Chuck, in his blog, The World According to Chuck, wrote today about the loss of his father, about how the grief changes as time wears on, but it never really leaves you. At least that is what I heard him saying.
But then again, I have this habit of missing the main point entirely and zeroing in on a few lines that are not an integral part of what is being written, but practically shout to be lifted out of a piece and scrutinized more closely…Okay, so I have a skewed view and I waste a lot of time chasing rabbits.
Here is the rabbit I need to chase,
“I went to Easter service two years ago and cried, I was so scared. It's hard to be scared on Easter; it doesn't make sense. Still, I was in bad shape. I would get worse. I am better now.”
Last Easter, I (and my family) was in bad shape. My teen-age son was in a drug rehab facility, and we spent the day visiting with him. He was still a bit moody about being in rehab, but we all made the best of things and had a good visit in spite of the circumstances.
Following Chuck’s pattern, I (and my family) have gotten worse. But, to be fair, it isn’t just Chuck’s pattern. It is the pattern of life, really. Only, up until the last few years, I lived in such an idealized fairy-tale world that I could never have imagined the ongoing heartbreak that would come into my life in the last few years, never could have imagined myself in bad shape, and getting worse.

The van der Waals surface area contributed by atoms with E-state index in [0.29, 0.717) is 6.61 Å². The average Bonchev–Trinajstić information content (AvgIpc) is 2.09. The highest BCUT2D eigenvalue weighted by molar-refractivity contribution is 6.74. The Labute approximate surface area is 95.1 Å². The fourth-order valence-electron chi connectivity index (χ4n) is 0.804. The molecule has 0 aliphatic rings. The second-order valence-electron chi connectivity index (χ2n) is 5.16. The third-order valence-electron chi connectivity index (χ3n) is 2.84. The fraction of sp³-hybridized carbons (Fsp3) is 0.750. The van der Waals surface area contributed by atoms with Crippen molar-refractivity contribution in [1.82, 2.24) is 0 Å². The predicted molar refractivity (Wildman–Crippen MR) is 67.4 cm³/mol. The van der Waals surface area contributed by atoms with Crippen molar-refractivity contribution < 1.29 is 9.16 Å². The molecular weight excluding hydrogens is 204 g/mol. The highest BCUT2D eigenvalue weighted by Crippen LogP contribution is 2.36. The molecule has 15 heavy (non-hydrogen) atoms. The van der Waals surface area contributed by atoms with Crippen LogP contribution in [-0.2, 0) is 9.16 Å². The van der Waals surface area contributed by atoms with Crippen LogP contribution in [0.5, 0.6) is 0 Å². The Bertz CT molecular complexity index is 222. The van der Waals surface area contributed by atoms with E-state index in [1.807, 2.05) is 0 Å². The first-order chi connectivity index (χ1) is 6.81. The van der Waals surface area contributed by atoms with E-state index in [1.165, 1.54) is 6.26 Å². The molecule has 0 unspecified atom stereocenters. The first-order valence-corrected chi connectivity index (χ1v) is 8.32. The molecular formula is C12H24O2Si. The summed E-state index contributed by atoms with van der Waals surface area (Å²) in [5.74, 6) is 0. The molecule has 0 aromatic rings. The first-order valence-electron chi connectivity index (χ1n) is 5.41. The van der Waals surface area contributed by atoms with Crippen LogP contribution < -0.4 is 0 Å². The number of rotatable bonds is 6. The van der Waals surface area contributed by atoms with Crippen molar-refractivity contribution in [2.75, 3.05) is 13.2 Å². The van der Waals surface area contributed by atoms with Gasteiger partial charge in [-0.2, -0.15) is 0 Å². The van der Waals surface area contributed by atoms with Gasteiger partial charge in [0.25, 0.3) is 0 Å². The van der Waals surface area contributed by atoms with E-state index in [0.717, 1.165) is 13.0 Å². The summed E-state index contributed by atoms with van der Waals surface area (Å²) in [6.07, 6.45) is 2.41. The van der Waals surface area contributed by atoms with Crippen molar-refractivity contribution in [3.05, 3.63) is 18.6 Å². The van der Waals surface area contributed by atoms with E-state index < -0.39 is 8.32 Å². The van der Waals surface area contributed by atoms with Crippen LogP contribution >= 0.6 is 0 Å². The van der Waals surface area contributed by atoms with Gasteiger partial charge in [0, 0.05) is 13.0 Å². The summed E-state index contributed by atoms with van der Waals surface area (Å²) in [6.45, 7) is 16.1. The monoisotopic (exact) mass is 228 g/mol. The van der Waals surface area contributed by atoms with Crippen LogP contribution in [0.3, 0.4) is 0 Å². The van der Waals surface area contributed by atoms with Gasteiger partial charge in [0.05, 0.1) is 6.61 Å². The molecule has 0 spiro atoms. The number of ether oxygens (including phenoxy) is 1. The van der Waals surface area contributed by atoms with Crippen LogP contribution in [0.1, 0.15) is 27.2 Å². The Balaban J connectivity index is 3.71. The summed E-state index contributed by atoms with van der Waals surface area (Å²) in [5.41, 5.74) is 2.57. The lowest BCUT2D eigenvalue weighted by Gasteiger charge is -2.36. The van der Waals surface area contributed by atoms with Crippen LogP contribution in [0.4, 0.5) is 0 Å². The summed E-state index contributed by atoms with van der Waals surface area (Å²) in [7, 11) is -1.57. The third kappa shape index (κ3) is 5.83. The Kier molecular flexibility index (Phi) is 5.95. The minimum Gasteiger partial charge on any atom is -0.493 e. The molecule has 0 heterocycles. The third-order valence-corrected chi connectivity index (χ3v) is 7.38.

But, to get back on track, this Easter, I (and my family) have gotten worse. Right now my son is struggling in a relapse. It feels like we are back at square one, and the upward climb looks rough, to say the least. I have hard and complicated decisions facing me. And I come to Easter, the most glorious and hopeful of all seasons, scared to death, and with very little hope. It doesn’t make sense.
Though it does not look like it, the truth is I do have a hope, a hope that is not rooted in the outcome of my son’s struggles with substance abuse, a hope that is of more substance than fairy tale endings, and the absence of conflict in one’s life. I am reminded of the verse in Hebrews (11:1, I believe), “Now faith is the substance of things hoped for, the evidence of things unseen.”
There will be lot of Christians who will celebrate Easter in relative comfort and peace. I will only speak of myself here, but for so many years, that is how I celebrated Easter, with no real heartbreak in my life. With everything going my way, what was there not to celebrate about Easter?
This past Thanksgiving, when my son was in a program designed to help him turn his life around, and it looked like he was finally getting it, and having hope for himself, I was so grateful to God for new beginnings. Yet, in the back of my mind, the nagging question was, if it all caves in tomorrow, will I still be grateful? In church, we sang How Great Thou Art, and I was crying, thinking how easy it is to sing that song when our children are excelling at school, when we have the money to provide for their healthcare, when we know they are prepared to face the world in a healthy manner. Those things are no longer true in my life. Can I still sing How Great Thou Art? Can I still be grateful? Can I still rest in a “peace that passes all understanding”? Yes, yes I can, most days, that is.